On Sunday we bought ourselves a little trailer. Putting all the garden rubbish into the back of the car to take to the recycling center/dump was slowly driving my husband insane. I think it dates back to when DB was younger and his dad did the same because he was too cheap to buy a trailer, instead he'd make 20 trips to the dump in an afternoon. The young DB would spend all day very carefully loading and unloading trash from the car, because his dad didn't want the interior of the car to get messed up. "Why don't we have a trailer?" I can imagine him asking in a high squeaky voice (my husband does not have a high squeaky voice now, but he looks like the kind of kid that probably did). "Be careful, now! We don't need to have a trailer, son. You are putting that in the wrong way! The car is plenty big enough. Watch out you are going to scratch the upholstery!" his father would reply. Now, watching my husband first lay out a cardboard base and then carefully pack boxes and bags of weeds and leaves into the car, you can see he's reliving prior traumas.
There is a sort of logic in using the car rather than buying a trailer. Trailers are not exactly cheap. Used trailers are available, but for some reason, most Danes selling them think that they don't depreciate in value. "For Sale - 1 trailer, 20 years old, 1 m x 2 m x 1/2 m (3 feet x 6 feet x 1.5 feet), some rust on the axel, undercarriage, wheel wells, wheels, and hitch. Wooden slats need replacing. But it still works, I just used it to take a full load to the dump on Saturday. 3,000 DKK/$600." Meanwhile the same trailer brand new is 5,000 DKK/$1000. (By the way, all price conversions are approximations. The dollar to kroner value fluctuates and since this isn't baking I don't need to be precise.)
But months of determined searching finally paid off. DB found a used trailer that was in fair condition for 600 DKK/$120, at a used trailer/caravan dealer he's familiar with. There we discovered that another new used trailer in better condition had just come in and the guy was willing to sell it to us for 700 DKK/$140. So we now have a trailer.
We also have a caravan and a huge family car.
"Oh my god," said my husband a few months ago when the trailer subject was first raised. "We've become Danes!"
Never mind that he actually is Danish, the last thing my husband wants to be is like every other Dane, driving the Volvo with the trailer full of garden clippings to the dump and then washing the caravan in the driveway.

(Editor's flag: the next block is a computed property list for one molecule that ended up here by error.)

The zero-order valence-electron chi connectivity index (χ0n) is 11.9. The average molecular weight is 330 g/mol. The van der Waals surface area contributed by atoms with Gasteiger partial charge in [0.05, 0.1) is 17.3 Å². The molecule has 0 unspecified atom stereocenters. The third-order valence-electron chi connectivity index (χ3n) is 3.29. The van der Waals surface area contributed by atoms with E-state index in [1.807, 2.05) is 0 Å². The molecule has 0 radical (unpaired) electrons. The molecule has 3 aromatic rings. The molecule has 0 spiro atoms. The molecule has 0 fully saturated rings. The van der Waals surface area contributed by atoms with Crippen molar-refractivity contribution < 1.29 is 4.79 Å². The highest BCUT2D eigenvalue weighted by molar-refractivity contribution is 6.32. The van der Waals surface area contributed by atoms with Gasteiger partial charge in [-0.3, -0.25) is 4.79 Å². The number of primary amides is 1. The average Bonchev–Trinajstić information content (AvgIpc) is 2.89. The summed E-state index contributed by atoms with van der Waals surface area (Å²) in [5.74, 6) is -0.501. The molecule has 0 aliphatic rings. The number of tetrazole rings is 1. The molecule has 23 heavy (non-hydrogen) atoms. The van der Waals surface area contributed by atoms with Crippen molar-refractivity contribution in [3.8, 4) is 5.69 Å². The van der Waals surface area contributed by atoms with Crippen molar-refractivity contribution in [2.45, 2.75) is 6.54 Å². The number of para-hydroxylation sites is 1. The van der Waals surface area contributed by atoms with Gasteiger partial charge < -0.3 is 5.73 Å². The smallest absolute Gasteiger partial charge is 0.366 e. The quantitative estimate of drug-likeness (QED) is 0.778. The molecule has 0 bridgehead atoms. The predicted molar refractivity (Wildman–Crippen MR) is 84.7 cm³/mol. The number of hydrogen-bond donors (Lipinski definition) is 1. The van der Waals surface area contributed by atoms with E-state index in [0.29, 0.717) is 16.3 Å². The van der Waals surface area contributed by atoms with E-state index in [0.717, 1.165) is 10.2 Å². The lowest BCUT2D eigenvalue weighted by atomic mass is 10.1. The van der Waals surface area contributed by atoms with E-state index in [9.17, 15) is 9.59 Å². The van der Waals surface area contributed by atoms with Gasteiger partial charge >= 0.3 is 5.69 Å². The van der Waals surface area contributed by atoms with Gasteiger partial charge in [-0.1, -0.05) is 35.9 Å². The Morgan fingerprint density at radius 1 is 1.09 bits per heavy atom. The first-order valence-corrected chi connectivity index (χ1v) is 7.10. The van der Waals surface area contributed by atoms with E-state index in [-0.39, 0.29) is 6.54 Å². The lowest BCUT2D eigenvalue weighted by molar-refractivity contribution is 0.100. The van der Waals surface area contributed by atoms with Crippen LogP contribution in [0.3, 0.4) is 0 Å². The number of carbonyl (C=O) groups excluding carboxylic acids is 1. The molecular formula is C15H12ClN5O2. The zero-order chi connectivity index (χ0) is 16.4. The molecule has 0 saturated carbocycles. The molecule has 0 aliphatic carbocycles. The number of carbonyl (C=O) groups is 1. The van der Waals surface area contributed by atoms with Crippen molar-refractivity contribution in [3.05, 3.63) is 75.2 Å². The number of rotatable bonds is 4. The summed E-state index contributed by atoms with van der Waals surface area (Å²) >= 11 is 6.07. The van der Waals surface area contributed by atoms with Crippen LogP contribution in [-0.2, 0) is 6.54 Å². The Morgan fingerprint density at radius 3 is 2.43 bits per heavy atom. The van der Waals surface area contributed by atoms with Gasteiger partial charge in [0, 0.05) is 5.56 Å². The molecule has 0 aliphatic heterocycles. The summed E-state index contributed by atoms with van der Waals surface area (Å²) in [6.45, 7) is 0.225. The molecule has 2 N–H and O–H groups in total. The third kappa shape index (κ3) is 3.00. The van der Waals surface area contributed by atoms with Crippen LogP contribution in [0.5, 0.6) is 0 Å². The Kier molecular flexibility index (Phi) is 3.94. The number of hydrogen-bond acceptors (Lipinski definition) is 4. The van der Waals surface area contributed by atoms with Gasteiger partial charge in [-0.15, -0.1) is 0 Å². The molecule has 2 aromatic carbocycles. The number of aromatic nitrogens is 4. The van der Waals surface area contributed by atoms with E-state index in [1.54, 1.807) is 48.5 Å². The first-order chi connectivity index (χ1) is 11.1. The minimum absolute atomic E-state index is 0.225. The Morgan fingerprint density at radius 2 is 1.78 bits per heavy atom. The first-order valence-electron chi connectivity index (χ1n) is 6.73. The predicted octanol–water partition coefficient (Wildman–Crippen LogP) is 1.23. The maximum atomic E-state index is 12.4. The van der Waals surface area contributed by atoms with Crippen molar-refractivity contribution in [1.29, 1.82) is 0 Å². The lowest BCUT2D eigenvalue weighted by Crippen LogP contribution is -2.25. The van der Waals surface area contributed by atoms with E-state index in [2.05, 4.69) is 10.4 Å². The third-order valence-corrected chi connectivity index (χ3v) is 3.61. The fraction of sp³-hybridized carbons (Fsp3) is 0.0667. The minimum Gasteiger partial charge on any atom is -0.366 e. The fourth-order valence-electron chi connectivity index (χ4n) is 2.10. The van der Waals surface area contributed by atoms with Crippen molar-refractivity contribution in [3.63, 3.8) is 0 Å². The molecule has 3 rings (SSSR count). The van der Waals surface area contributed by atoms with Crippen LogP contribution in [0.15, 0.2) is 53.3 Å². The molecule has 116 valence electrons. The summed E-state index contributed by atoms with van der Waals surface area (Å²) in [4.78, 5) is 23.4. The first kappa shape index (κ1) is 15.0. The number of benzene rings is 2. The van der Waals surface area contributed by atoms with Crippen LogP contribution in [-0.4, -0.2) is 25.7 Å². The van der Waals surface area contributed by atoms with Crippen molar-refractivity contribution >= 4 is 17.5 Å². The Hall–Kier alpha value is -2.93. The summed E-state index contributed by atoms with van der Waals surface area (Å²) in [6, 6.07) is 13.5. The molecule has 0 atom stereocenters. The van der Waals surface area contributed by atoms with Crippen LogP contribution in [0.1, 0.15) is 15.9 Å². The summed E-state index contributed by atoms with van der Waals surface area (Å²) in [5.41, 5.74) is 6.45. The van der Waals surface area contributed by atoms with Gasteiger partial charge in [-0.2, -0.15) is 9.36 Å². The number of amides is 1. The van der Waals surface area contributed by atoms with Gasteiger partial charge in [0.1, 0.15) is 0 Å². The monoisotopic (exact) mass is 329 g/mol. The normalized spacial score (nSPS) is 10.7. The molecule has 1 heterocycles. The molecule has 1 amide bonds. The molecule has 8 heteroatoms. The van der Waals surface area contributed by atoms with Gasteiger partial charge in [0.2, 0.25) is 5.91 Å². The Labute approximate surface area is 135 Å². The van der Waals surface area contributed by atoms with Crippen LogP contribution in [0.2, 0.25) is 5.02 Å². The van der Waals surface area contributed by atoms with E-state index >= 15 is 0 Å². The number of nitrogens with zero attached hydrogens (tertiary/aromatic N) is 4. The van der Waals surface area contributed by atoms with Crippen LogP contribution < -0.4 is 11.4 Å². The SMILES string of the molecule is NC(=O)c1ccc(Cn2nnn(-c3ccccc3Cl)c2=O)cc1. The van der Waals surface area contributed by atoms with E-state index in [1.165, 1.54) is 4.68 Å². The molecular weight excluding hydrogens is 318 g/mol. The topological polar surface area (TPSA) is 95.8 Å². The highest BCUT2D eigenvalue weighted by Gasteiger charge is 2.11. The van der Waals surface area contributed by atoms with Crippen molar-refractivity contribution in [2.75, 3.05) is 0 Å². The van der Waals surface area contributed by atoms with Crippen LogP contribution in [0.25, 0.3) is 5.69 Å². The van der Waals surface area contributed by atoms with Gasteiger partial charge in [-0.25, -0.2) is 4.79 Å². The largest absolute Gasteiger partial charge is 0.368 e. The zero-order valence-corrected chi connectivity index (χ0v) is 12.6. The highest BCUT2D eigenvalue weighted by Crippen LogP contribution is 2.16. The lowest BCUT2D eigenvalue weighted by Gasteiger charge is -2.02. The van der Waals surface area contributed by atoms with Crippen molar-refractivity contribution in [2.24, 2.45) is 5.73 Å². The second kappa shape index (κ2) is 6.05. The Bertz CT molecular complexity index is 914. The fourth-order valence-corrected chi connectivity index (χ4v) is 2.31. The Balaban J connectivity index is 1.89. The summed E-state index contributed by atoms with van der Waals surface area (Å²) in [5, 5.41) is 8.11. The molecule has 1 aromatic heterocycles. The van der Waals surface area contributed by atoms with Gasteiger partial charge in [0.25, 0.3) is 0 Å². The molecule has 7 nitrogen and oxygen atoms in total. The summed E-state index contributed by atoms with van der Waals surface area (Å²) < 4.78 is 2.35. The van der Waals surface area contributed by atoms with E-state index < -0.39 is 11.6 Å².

"Don't be silly, baby," I said, likewise bristling at the accusation, "we've become my parents!"
My parents used to drive a minivan (now it's an extended cab truck, but it still seats 5 comfortably), have a HUGE trailer that my dad takes to the dump every 6 months (no trash pick up in the country, you shlep your own trash to the dump), and a tent trailer that we've used for family vacations for years.
"Yup, you're right," he paused. "Thank God!"
I'm not sure how many men thank their lucky stars they've become their in-laws. I can't imagine it's a large number.
On the way home Sunday night, my husband continued to muse on our encroaching ordinariness.
"Our kid is going to think we are so boring. We drive a Volvo, take the garden trash to the dump..."
"Sit and watch Barnaby (Midsomer Murders) on Saturday nights," I added.
"Yeah," he cried, "and only 5 years ago I was still going to clubs!"
"Five years ago? Heck, 8 months ago I was swinging around tent poles while ridiculously drunk, in the desert, in the middle of nowhere, with a bunch of fellow drunk archaeologists," I had to point out. "Besides, our child is also going to think it's completely normal for mom and dad to speak two completely different languages and eat lots of curry and garlic and jalapeños and for mom to every now and then go off into the desert, get really dirty, drink lots of beer, and find old stuff people threw away. Don't worry, our child's version of normal is not really going to be all that normal." I felt better, reiterating that we are still not normal.
He thought for a moment, "so wait, who was actually there to see you swinging around that pole?"